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Lately I read a lot of stuff online discussing gender equality, and more recently some posts that discuss equality in fiction specifically.

There are three things that I specifically noticed in posts on the positions of women in fiction that have prompted me to reflection.  First: discussions of the meaning of the phrase “strong female character,” second: a certain test that supposedly tells you something about a woman’s value within a specific story, and third: the claim that mainstream fiction ought to have a one to one ratio of male to female characters.

First of all, there is the idea that female characters may be strong in mainstream fiction physically, or even mentally, but weak in terms of complexity when compared to the men.  This, I can agree with, when I think about some mainstream films, but I also see other stories with nicely complex female protagonists, so I don’t see that in itself as quite so much of a concern.  More about that later.

Second, there is the Bechdel test, where you look at any work of fiction and ask yourself one question.  Does it have two women in it…who talk to each other… about something other than a man?  And this is closely connected to the call for one to one.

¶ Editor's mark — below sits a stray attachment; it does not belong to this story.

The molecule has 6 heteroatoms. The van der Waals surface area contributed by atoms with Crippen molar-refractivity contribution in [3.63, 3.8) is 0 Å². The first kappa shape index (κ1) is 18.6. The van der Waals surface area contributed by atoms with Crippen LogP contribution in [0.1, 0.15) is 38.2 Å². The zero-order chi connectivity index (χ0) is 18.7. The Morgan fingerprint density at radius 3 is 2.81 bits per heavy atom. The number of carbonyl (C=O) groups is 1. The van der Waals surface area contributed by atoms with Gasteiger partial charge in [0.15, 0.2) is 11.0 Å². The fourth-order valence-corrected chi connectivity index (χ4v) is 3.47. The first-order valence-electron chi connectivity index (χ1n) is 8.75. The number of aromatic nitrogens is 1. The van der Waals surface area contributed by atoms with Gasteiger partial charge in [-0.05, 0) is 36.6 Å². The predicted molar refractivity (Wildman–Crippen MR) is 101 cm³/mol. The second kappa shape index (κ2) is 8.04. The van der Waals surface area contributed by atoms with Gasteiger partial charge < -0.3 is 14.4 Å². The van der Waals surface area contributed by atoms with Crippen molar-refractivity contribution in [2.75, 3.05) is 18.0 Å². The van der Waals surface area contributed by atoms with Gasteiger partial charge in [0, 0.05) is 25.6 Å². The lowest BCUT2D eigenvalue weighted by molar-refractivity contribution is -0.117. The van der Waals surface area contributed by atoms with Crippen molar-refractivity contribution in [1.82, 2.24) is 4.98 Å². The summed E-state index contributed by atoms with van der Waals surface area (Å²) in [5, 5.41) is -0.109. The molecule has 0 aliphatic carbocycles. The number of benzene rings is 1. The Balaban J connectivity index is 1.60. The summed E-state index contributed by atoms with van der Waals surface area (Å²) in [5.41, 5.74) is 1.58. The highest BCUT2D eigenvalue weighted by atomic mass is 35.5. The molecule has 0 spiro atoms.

In a discussion of equality, these seem like good things to bring up.  However, although I see some value of the Bechdel test, that only goes so far for me, and the one to one ratio demand, spoken out of context, not only misses the point of the real barriers to equality in fiction, but becomes impossible to carry out.

Let me explain.

There are three primary motivations for characters in most of the stories I’m aware of, namely survival, romantic attraction, and deep concern for another character, or to put it more simply, love. If we look at how these desires are portrayed in mainstream fiction, it becomes apparent that, while either survival or romantic attraction can hold a story together by itself, love minus romantic attraction or survival concerns has a harder time getting a huge following.

So in mainstream fiction, what we’re usually talking about is stories where a. lives are in danger, b. there’s a lot of romantic attraction, or c. all the above.  And if the situation is more dramatic, then all the better, you would say.

Now, in a fictional word that is dominated by sex and survival, in what place is a woman naturally going to fall?  About where she has been falling in mainstream fiction all along, either not in the picture much or as a sex symbol.  Why?  Look at how life works.

In a situation where lives are in physical danger, men tend to be the ones who get pushed to the front of things, because they are physically stronger, generally speaking.  Their bodies don’t have to balance the need for physical strength and speed with the potential need to carry children nine months and then nurse them.  So generally, not always, the most efficient group of people to confront a physical crisis will be predominately male.